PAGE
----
Competent personnel. I was wrong to think that, at that time, Bremer and Rumsfeld and the generals had a good bead on the situation and knew how to handle the challenges. Over the ensuing months since May 2003, that presumption completely tilted over. I wrote in October or November 2004 that Rumsfeld should not have been Defense Secretary in Bush's second term because of how poorly the Iraq situation was going. I also wrote prior to November 2004 that Dick Cheney should not have been vice president in Bush's second term because of his role in the Office of Special Plans. Of course, the buck stops at the commander-in-chief. He made some right moves after 9/11, but his personnel choices, communications apparatus and other matters of judgment have been goddawful. At Redstate, I wrote this blog entry on the failure of the generals, which went over real well with a couple of RS directors.
That Iraq turned the corner. Not long before the four contractors were murdered in Fallujah in April 2004±, I wrote at Tacitus that Iraq had turned the corner. Boy, was I wrong. Chastened by that, in subsequent posts I have purposely refrained from phrases such as "we are winning" or "we've turned the corner", etc. I've tried to temper my posts by acknowledging that there are plenty of challenges out there.
The Iraqi elections. I wrote about the elections here. I still think they were important milestones because of the adverse consequences had those elections failed.
That Victor Davis Hanson reference. In this post, I quoted VDH approvingly in his criticism of Scowcroft-Albright-Brzezinski that "Bush doctrine will not work and that the Arab world is not ready for Western-style democracy, especially when fostered through Western blood and iron." As I see it, the Bush doctrine has failed because Bush is a failing president. I still believe that the Arab world can handle Western-style democracy but with plenty of Islamic flourishes painted in, such as in Afghanistan. Whether democracy can be fostered via Western military might, I'm not so sure. It's sorta-kinda working in Afghanistan, and we'll see by year-end how things are going in Iraq.
Bush's statements (and others) on counterinsurgency. In 2005, Bush and others spoke about new strategies such as clearing, holding and building, but the actions fell way short. They were nice-sounding words but the real commitment to mount a proper counterinsurgency campaign wasn't there. After getting trounced in last November's election, Bush finally got serious about making changes and there is now a U.S. commander in Iraq who has written the book on counterinsurgency doctrine. In my opinion, if the current strategy fails, it'll be because it was implemented too late, not because it lacked soundness. There was also talk of new plans for Iraq, which sounded favorable but my support was conditional on their being well executed.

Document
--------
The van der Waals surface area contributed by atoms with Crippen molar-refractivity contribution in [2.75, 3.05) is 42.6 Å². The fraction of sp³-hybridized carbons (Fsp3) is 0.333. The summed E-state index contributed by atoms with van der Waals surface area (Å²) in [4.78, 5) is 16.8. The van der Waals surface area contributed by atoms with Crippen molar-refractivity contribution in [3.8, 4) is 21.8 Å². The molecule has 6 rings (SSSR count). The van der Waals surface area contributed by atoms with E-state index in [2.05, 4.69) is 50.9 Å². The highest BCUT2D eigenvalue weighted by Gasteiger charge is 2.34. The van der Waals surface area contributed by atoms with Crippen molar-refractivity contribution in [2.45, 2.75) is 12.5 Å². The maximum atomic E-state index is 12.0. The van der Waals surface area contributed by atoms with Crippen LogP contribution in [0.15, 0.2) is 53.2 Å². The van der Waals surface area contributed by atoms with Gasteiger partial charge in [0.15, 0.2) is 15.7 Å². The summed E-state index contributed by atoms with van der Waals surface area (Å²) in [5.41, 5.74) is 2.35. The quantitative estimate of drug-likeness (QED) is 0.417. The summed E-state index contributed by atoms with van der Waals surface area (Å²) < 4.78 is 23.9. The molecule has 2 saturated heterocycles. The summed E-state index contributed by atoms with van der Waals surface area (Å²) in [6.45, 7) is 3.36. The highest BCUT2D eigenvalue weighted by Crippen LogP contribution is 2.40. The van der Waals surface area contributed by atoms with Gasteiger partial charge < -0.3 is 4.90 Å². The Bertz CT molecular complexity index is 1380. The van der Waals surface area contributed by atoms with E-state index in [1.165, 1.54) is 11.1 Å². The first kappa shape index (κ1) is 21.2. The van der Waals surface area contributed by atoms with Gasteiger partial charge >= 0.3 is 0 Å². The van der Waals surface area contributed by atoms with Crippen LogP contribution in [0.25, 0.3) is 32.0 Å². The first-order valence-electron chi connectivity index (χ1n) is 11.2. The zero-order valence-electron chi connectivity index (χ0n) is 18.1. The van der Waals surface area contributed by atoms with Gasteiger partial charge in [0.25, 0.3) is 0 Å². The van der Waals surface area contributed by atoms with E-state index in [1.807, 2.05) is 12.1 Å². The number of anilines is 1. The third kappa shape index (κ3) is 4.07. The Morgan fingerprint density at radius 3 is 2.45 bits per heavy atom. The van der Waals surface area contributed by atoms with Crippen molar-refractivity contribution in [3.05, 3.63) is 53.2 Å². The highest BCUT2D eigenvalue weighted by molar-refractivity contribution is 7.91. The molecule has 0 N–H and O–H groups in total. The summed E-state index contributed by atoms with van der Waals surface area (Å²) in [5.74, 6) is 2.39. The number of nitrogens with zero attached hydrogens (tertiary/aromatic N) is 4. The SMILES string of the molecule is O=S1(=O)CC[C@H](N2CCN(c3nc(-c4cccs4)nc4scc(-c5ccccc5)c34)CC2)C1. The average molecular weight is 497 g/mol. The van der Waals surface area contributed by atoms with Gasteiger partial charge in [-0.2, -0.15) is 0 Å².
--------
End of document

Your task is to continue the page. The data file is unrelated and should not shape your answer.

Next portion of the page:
Training Iraqi troops. I was too optimistic that enough Iraqi troops were being trained well enough to manage things independently or with American overwatch, but at the time I wrote this post (which was prior to the bombing of the Golden Mosque), training was proceeding apace. The bombing in Samarra triggered a new and unprecedented wave of sectarian violence, which in turned revealed that our training of Iraqi forces was not what it should have been and was not as advertised. As it turns out, this process is going to take a while, and military transition teams (MiTTs) are going to have their hands full.
This sentence. "Improvements to our strategy and tactics can surely be made, but success ultimately depends on our will to prevail, nothing more" (cite). I bring it up because I'm sure someone else would have done so if I didn't. I still agree with the sentence. With sufficient commitment to victory, the leaders will find a way to prevail, and do what it takes to make it so. In World War II, we made plenty of mistakes, and thousands or even tens of thousands died as a result of them. But collectively, the American people were willing to accept those sacrifices. Not so the current conflict. What bothers me about the president's words is that the words weren't being backed up, so I'm beginning wonder whether he has the requisite will to prevail. He didn't take the necessary steps until after getting embarrassed at the polls last November, and even now it doesn't look like he's doing enough. This is one of several reasons why I have little to no confidence in this president.
Treatment of prisoners and detainees. My position has been clear since the get-go, and it hasn't changed nor will it.
Anyway, I thought I'd get this out in the open.